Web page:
Summary: Sports as a Tool for Innovation and Development

By Christine Vidmar Gomes

Participants shared their perspectives on the effectiveness of youth sports programs throughout the Americas.


On January 31, AS/COA and the Inter-American Development Bank (IDB) hosted a program on sports as a tool for innovation and development. Over 125 participants attended the half-day seminar in which representatives from the public and private sectors, civil society, and academia came together to discuss how sports are changing youth and their communities throughout the Americas. 

Panel One:

  • Alejandra Villafuerte, Director of Program Implementation, Save the Children International (Bolivia)
  • Diego Ruiz, Vice President of Global Public Policy and Government Affairs, PepsiCo
  • Mauricio Heredia, General Director, Fundación Rafa Marquez (Mexico)
  • Verónica Escobar, Executive Vice President, FUDELA (Ecuador)
  • Maritza Vela, Project Specialist, Inter-American Development Bank (Moderator)

Sports for Development Projects in the Region

Leaders of IDB projects and partners discussed the obstacles and rewards of running sports programs in Latin America. For some children, attending soccer practice is the only physical activity they get during the week, which is important in a region with high rates of youth obesity. For other children, these community programs offer the only meal they will eat all day. Some young women in poor communities become pregnant at an early age or are responsible for taking care of their younger siblings and preparing food while their parents are out at work, limiting their ability to participate in sports. Engaging young women in sports programs at a young age strengthens their self-esteem and gets them involved in activities outside of the home. Sports programs also work to reverse the cycle of violence as youth learn to interact constructively and appropriately with each other through active teamwork. Between the institutions represented by the panelists, thousands of children in marginalized communities throughout Latin America now have the opportunity to gain new skill sets through sports.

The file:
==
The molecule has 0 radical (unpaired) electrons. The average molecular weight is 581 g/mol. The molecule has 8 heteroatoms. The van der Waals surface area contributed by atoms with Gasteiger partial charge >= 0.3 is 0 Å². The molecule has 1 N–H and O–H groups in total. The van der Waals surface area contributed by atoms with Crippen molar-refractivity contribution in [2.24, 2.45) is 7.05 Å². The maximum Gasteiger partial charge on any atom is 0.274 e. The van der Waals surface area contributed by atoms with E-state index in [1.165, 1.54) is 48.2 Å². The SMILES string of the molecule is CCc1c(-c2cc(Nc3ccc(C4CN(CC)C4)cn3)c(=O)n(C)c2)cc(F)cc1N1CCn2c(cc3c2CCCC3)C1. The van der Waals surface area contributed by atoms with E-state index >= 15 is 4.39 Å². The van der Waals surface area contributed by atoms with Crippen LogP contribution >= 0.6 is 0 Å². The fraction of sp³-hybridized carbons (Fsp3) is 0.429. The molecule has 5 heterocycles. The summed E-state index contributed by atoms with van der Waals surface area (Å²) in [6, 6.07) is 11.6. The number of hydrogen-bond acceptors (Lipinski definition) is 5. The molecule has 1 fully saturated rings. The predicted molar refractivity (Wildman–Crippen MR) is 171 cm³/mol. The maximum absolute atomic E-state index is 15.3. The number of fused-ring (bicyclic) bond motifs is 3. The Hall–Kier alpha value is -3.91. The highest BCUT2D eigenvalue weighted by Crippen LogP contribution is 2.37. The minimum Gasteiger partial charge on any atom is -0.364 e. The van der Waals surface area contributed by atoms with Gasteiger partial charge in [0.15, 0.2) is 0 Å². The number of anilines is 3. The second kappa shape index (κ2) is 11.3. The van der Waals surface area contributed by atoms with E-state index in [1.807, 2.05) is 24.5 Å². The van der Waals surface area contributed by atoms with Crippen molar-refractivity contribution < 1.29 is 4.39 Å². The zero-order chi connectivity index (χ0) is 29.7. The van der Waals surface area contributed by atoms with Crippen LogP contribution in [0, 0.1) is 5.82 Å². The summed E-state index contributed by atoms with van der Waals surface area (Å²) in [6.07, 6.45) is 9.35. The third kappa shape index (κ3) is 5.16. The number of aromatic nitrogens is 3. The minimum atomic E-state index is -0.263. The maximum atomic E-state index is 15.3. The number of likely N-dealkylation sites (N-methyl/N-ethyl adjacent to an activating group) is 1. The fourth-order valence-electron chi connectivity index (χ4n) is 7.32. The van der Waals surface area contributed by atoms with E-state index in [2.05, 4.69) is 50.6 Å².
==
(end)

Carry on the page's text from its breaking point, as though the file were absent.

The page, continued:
Panel Two:

  • David Flynn, Program Manager, Laureus USA
  • Kirk Friedrich, Co-Founder and Executive Director, Grassroots Soccer
  • Mark Griffin, CEO, PlayRugby USA
  • Shellie Pfohl, Executive Director, President’s Council on Fitness, Sports and Nutrition

Measuring the Success of Sports Programs

Panelists highlighted the fact that stakeholders must be shown the return on investment of sports programs, as well as the effectiveness and social impact of these projects. A program can measure a number of outcomes, such as health, school attendance rates, classroom grades, and self-confidence. But monitoring and evaluating programs is not an easy process. Panelists agreed that this process takes an extensive amount of time, money, and training for it to be effective. They noted that data collection and evaluation must become a part of the program’s day-to-day operations and not just an occasional task at the behest of donors. Measuring the failures and successes of sports for development programs are crucial for both organizations and investors in order to make a meaningful impact, panelists said.

Panel Three:

  • Caitlin Morris, Senior Director for North America, Access to Sport, Nike, Inc.
  • Jimmy Lynn, Managing Partner, JLynn Associates and Full-time Faculty Member, Georgetown University’s Sports Industry Management Graduate Program
  • Josep Cortada, General Director, Fundació FC Barcelona
  • Marco Llinas, Public Affairs and Communication Manager, Coca-Cola Colombia

The Importance of Partnerships

The implementation of sports for development projects requires resources, skills, and commitments from different groups in society in order to be successful. The panelists stressed the importance of widening the net to give more children the opportunity to be involved in structured sports programs. Campaigns are particularly focused on empowering girls to participate in athletic events in an attempt to change the current dynamic within communities. Coca Cola’s Marco Llinas encouraged private companies to work together in this space, despite being market competitors. Nike’s Caitlin Morris added: “We must do more than get kids on the field; we need to make sure they are enjoying the experience.”